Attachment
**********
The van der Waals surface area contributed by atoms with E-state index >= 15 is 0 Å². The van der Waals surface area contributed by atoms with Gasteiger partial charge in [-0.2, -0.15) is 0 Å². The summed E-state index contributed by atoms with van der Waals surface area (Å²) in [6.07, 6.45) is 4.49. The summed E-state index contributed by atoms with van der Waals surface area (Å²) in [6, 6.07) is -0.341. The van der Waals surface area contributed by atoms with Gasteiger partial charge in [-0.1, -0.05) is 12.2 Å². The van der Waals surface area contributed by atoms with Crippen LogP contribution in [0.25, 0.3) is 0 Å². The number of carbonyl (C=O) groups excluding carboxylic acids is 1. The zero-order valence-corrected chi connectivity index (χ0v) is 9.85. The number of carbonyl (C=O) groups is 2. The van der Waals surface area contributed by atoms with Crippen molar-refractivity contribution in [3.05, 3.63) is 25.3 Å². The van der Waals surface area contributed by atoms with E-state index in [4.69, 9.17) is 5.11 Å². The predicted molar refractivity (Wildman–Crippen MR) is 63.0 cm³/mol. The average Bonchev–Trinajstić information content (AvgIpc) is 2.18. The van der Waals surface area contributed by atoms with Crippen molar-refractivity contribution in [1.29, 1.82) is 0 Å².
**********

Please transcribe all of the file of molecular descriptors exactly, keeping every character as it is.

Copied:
The van der Waals surface area contributed by atoms with E-state index >= 15 is 0 Å². The van der Waals surface area contributed by atoms with Gasteiger partial charge in [-0.2, -0.15) is 0 Å². The summed E-state index contributed by atoms with van der Waals surface area (Å²) in [6.07, 6.45) is 4.49. The summed E-state index contributed by atoms with van der Waals surface area (Å²) in [6, 6.07) is -0.341. The van der Waals surface area contributed by atoms with Gasteiger partial charge in [-0.1, -0.05) is 12.2 Å². The van der Waals surface area contributed by atoms with Crippen LogP contribution in [0.25, 0.3) is 0 Å². The number of carbonyl (C=O) groups excluding carboxylic acids is 1. The zero-order valence-corrected chi connectivity index (χ0v) is 9.85. The number of carbonyl (C=O) groups is 2. The van der Waals surface area contributed by atoms with Crippen molar-refractivity contribution in [3.05, 3.63) is 25.3 Å². The van der Waals surface area contributed by atoms with E-state index in [4.69, 9.17) is 5.11 Å². The predicted molar refractivity (Wildman–Crippen MR) is 63.0 cm³/mol. The average Bonchev–Trinajstić information content (AvgIpc) is 2.18. The van der Waals surface area contributed by atoms with Crippen molar-refractivity contribution in [1.29, 1.82) is 0 Å².